New Jersey residents face possible 'rain tax'

New Jersey residents could soon be hit with what Republicans are calling a "rain tax," if Democratic Gov. Phil Murphy signs newly passed legislation.

The bill, approved by the New Jersey Assembly and the Senate, would allow municipalities to create utilities that can collect fees from homeowners and business owners that have large paved surfaces, like driveways and parking lots. During storms, rainwater mixes with pollutants on those surfaces before running into sewers and drains. The funding from the fees could be used for upgrades to reduce the impact on the environment.

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“With all the salt that we’ve had on roads recently, that’s all running into the sewer systems, so you can’t ignore the problems because they don’t go away,” Senate President Steve Sweeney told CBS New York.

State Sen. Richard Codey called the legislation necessary, telling CBS New York that the state’s economy is based on the shore.

“We gotta make sure we keep it that way,” he said.

But Republicans have blasted the plan, dubbing it a “rain tax,” and complaining the state already has implemented too many costs on residents.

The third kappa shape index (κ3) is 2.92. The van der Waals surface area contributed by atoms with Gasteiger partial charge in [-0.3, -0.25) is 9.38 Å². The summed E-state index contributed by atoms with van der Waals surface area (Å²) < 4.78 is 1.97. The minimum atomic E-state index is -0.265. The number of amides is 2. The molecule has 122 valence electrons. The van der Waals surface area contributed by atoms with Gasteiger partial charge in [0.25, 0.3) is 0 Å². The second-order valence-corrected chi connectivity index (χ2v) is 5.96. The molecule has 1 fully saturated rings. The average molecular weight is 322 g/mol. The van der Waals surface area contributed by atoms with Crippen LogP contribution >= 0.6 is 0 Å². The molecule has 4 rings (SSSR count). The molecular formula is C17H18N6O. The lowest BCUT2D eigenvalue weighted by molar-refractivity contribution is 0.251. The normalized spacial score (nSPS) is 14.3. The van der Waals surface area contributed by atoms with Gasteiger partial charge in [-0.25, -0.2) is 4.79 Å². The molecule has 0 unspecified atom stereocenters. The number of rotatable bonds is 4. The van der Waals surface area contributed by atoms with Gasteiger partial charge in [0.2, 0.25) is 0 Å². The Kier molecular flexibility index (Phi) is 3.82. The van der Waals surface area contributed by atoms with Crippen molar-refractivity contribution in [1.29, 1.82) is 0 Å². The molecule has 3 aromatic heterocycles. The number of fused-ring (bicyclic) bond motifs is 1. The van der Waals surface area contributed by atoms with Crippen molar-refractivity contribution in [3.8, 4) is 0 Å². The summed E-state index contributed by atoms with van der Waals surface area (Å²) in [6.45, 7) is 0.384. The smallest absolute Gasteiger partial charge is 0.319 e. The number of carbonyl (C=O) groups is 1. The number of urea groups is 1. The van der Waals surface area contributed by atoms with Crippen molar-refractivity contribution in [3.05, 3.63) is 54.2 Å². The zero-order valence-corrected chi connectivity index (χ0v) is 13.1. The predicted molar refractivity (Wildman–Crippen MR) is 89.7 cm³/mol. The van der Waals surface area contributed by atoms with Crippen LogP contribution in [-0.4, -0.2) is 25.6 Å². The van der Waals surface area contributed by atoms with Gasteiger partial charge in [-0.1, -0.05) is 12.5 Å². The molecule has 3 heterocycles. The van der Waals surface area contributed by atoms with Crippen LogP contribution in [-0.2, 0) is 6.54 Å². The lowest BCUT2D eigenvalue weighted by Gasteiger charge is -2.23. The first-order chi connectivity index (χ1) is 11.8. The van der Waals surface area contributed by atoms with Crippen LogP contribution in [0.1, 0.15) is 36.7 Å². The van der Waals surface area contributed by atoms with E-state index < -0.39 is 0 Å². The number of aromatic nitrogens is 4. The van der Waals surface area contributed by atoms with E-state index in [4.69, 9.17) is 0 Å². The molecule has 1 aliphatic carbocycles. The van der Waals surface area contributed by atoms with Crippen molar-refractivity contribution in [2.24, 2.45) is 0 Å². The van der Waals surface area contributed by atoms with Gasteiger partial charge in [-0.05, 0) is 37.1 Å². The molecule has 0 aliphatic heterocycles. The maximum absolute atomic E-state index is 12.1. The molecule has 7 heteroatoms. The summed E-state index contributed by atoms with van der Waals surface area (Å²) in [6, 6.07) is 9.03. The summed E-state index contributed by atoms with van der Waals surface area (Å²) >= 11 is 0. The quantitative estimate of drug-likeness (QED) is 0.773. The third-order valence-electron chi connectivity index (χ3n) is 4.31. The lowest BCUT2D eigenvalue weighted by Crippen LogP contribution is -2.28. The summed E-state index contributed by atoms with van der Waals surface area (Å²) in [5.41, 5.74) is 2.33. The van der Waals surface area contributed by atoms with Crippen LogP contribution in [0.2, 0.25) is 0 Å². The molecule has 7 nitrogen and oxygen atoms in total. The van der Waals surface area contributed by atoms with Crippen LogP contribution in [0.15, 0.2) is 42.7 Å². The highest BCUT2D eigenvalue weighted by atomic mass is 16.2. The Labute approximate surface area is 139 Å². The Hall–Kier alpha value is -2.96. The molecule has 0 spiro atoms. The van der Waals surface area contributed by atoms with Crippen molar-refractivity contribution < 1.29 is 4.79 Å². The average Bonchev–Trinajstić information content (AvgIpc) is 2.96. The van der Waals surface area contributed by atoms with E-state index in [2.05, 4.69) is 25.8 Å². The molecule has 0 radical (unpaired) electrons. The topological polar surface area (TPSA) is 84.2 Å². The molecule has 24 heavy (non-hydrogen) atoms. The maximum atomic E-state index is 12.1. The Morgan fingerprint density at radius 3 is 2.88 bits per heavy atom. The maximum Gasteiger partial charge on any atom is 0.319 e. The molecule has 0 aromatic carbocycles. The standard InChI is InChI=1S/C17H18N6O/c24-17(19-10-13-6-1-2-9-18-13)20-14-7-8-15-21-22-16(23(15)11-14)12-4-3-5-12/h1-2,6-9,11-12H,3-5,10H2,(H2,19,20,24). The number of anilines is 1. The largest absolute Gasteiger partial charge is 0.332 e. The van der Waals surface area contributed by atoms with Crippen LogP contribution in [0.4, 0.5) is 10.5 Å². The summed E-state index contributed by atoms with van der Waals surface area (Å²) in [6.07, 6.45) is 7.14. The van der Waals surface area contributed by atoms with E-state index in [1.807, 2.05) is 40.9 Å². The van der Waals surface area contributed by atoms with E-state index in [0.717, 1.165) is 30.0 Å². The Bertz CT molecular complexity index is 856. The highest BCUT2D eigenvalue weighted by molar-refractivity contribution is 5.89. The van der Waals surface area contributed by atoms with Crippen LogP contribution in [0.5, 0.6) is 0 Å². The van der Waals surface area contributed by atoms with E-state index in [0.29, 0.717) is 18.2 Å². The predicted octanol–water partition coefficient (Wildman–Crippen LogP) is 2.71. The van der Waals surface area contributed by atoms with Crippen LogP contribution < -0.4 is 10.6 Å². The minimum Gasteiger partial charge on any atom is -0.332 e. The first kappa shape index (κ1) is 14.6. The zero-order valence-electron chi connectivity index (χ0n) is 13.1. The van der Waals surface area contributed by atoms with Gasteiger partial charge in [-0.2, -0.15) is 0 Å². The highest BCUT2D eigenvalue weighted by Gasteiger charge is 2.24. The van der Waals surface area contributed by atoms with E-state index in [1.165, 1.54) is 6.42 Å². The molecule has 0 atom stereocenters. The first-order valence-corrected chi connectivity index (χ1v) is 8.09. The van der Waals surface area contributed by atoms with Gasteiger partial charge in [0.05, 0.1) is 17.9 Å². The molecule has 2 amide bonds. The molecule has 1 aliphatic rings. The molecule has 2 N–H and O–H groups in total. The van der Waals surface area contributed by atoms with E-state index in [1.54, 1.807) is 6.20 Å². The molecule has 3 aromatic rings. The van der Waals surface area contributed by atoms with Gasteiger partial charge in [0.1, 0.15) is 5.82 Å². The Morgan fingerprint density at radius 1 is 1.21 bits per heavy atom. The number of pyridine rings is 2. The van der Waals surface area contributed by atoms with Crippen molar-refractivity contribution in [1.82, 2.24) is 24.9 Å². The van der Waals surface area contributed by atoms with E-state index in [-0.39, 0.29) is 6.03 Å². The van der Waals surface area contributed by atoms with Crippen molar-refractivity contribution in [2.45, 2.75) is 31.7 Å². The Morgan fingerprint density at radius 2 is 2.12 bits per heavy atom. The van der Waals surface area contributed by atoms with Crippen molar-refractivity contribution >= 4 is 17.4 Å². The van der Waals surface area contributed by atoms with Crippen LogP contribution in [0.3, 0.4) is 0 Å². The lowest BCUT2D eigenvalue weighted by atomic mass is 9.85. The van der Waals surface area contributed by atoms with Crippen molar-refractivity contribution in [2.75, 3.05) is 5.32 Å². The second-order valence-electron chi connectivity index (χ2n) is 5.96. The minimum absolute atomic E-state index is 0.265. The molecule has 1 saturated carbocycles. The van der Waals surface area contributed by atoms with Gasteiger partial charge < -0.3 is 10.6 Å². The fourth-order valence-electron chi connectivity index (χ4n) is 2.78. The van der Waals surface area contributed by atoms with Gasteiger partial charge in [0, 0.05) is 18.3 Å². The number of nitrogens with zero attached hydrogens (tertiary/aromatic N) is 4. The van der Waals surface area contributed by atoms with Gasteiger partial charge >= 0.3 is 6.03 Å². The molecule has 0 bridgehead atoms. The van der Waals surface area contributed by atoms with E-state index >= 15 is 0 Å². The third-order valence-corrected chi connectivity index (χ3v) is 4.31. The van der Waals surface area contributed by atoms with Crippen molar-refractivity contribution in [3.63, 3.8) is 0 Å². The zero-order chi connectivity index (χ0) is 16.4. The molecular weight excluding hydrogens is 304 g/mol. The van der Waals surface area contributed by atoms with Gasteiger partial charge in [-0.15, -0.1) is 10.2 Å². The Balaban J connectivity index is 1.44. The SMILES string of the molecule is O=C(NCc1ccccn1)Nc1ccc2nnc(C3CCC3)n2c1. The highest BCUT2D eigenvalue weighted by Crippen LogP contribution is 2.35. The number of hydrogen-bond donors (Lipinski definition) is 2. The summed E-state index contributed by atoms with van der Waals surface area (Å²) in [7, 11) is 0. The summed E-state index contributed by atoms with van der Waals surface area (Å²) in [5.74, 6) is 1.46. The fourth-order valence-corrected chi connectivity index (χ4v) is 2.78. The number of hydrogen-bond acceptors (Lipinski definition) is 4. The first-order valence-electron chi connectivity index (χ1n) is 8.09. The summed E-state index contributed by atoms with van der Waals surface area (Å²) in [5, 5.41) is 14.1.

“We all want to protect our environment. We all want to preserve it for future generations, but this is a weighted tax,” Sen. Tom Kean Jr. told CBS New York. “The citizens of New Jersey…really [have] no way to defend themselves against tax increases at local levels.”

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The bill would establish a “Clean Stormwater and Floor Reduction Fund,” which would be used for stormwater utilities in the state, as well as water quality monitoring, pollution reduction projects and outreach programs, according to the legislation.

“Under the bill, a county, municipality, or authority (local unit) that establishes a stormwater utility is authorized to charge and collect reasonable fees and other charges to recover the stormwater utility’s costs for stormwater management,” the bill reads.

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The bill would allow the utilities to go after people who don't pay and charge interest on unpaid fees, effectively constituting a tax lien—the same method used on delinquent property taxes.

The governor’s office told Fox News on Wednesday that they would not comment on the pending legislation, when asked if Murphy would sign the bill. But local reports suggest Murphy will sign the legislation.